Since moving to Menton on the Riviera we have made friends with a number of people in their eighties and nineties. The astonishing thing about this is that at first we thought they were in their sixties or seventies. It was only when we did swift mental calculations when they were recounting events from their lives, or they told us their age, that we realised our mistake.
The mistake arose because these people were hale and hearty, interested in what was going on in the world and still making long-term plans for their own future. I contrasted this with people of the same age back in Britain. They are, in the main, less healthy, less mobile and less sure of their future lives. British towns are awash with people darting about in electric wheel-chairs. In Menton, old people stride out with at most a stick or a friend to lean upon.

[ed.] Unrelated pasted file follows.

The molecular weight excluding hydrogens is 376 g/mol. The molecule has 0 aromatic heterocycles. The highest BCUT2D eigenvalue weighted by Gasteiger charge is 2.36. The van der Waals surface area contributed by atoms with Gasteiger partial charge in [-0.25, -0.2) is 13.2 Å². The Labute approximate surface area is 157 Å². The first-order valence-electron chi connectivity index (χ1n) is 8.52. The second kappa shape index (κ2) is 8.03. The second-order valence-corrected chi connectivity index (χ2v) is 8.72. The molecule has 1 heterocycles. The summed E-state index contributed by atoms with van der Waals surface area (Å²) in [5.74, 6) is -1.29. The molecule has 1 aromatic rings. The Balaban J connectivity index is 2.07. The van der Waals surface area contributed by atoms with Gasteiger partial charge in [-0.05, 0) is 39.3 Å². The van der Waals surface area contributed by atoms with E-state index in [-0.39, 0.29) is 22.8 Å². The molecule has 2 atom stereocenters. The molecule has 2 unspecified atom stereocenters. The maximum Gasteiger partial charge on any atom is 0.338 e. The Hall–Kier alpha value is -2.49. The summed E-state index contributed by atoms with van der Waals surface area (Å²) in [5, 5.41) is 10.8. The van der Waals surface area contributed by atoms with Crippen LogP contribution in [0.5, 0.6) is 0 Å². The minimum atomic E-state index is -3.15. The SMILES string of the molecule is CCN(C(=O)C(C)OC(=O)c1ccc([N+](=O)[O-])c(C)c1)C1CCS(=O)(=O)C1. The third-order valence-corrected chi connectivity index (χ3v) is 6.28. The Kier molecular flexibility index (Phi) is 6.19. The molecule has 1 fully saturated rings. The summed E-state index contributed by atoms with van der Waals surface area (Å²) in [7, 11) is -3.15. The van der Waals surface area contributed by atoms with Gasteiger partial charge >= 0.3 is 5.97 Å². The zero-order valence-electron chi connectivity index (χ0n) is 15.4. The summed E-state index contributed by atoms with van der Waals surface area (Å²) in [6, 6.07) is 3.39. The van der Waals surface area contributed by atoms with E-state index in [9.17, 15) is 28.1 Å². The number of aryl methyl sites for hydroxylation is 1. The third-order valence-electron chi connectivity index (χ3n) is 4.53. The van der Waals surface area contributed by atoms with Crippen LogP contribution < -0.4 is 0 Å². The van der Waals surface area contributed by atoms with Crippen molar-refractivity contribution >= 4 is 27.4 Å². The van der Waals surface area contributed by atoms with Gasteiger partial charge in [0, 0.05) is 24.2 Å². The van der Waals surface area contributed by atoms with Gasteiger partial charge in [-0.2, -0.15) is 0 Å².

I don’t know the reason for this difference. Is it because the more sprightly are more likely to make the adventurous move from the familiarity of home to the different world of the Mediterranean. Or is it that the life-style, ambiance and climate of the Riviera make people feel and act young?
Whichever it is, I want more of this. The chances of us returning to Britain are receding by the day. So here’s to all our octogenarian and nonagenarian friends. As Mr Spock would say: “Live long and prosper.”